The work of Austin, Texas-based designer Laura Guardalebene is forthright. Whether it’s her branding work, illustration, packaging design or custom lettering and typographic lockups, Laura’s work is both adroit and polished in concept and execution. Most of all, it’s certainly not afraid to be itself. A graduate of Kent State University’s Visual Communication Design program, Laura’s dextrous eye for type is coupled with vibrant palettes, brazen wit, and no-nonsense calls to action.

Likewise, Laura’s latest venture — JUNK-O — isn’t afraid to pull any punches, typographic or otherwise. JUNK-O’s collection of enamel pins are born of bold statements, and utilize type as the primary vehicle for their messaging. Below, Laura (who was admittedly famished while putting her selections together) shares with us her design work, as well as a hand-picked smorgasbord of typefaces that help her get through the day. Delicious!

Laura’s Favorite Five Typefaces



Typeface family of one weight

Check out Taberna

“Like an avocado, Taberna is extremely versatile. Go for savory with its vintage inspired serif font or something a little sweet with its playful, monoline, handwritten script typeface. Use both fonts in tandem to achieve a balanced typographic flavor profile.”



Typeface family of six weights

Check out Papelli

“This curvy yet structured font reminds me of lettering you’d see above the awning of a French café. It’s sandwiched perfectly in between a sans serif and script typeface making it the tomato of the type world. Is it a fruit or vegetable? I don’t know… but it’s good.”



Typeface family of one weight

Check out FF DIN

“For the meat ’n’ potatoes guy or gal. This fluff-less font gets right to the point. Clean and utilitarian, the FF DIN family is all about satisfying the appetite of readability. This works just as well in print as it does on the web. Plus, it looks great in ALL CAPS.”



Typeface family of one weight

Check out Gilroy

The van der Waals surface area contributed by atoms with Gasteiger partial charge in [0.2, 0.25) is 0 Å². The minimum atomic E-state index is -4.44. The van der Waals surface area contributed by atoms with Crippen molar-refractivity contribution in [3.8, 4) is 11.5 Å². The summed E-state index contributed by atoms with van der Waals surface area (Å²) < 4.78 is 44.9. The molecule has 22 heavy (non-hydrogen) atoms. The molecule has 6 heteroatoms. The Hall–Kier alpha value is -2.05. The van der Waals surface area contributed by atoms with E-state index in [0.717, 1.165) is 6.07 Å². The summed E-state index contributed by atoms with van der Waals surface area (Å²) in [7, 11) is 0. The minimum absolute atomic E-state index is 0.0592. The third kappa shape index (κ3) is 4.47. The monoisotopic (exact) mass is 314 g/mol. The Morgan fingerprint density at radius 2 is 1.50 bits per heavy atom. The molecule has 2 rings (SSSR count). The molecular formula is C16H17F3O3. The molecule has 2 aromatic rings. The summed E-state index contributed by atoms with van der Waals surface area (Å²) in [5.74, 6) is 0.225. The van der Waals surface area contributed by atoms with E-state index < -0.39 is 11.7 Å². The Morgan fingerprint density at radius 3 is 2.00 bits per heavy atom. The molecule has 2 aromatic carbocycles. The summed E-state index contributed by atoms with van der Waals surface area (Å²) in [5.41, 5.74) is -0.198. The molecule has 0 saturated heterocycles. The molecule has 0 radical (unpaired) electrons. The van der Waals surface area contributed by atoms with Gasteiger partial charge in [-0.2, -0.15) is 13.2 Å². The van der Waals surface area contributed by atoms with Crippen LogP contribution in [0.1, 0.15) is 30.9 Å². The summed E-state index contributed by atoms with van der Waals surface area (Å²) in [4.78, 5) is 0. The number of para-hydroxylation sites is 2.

“Like a classic PB&J, sometimes understated simplicity is the way to go. The Gilroy typeface is great for large blocks of copy and its heavy weight packs a punch when used as a large display font. I especially love how Gilroy Light looks paired with Rockwell Bold. Who says PB&J and steak don’t go together? Are these food analogies getting weird yet? Yes.”



Typeface family of one weight

Check out Rockwell

“I like my slab serif fonts like I like my slabs of steak. Thick and well balanced. The Rockwell collection is a smart and professional typeface family that stands the test of time. It looks especially nice paired with a thin sans serif font.”


Laura’s Work


“This was a collaboration between my talented coworker Dustin Coffey and I. Dustin came up with the initial concept and gorilla sketch and I created the custom Asian-inspired typography and fireworks packaging-esque layout.”


“This greeting card is part of a series of 25 cards. GSD&M gives one to each employee as a gift on their work anniversary. A gift card to a local Austin pizza shop is included.”


“I had a lot of fun designing this piece to promote the Bourton font family. Las Vegas has so much typographic inspiration. From the games in casinos to the awesome vintage neon signage, I just love it.”


“I had the opportunity to brand and design honey packaging for “GSD&M’s holiday gift this year. The honey literally gets made on the roof of GSD&M, so that’s pretty cool.”


“Branding for a beautician. The script logotype was developed from scratch starting with paper and a calligraphy pen.”


“T-shirt design for my little nephew’s Cub Scouts pack.”


Where to find Laura


Find Laura online at and on Dribbble


Laura’s Go-To Type Tip

“To save time when creating custom lettering, start with a base font and use the ‘Type on a Path’ tool to lay it out on an arch or an interesting curve. Then add some flourishes and ligatures, and use the roughen tool in Illustrator or a Mister Retro Photoshop plugin (what I used for this header image) to create texture — and BOOM — you’ve created some badass customized type that didn’t take weeks to create from scratch. In the words of Food Network’s Sandra Lee: ‘Keep it easy, keep it simple and always keep it Semi-Homemade’.”


Get your mits on some merch!


“JUNK-O makes quality enamel pins inspired by pop culture and fueled by progressive political ideology. My boyfriend and I launched the site in April. Although it’s a ton of work, I’m having a blast getting to brand my own company and create fun pins of a bunch of stuff I like. Check out our site and follow us on Instagram.”


We want to know what you think

How do you like My Favorite Five so far? Who would you like to see featured? Interested in being featured yourself? Get in touch at [email protected] and let us know. And while you’re tweeting, use hashtag #MyFavoriteFive to let the world know what your favorite five go-to typefaces are. Stay tuned for our next issue!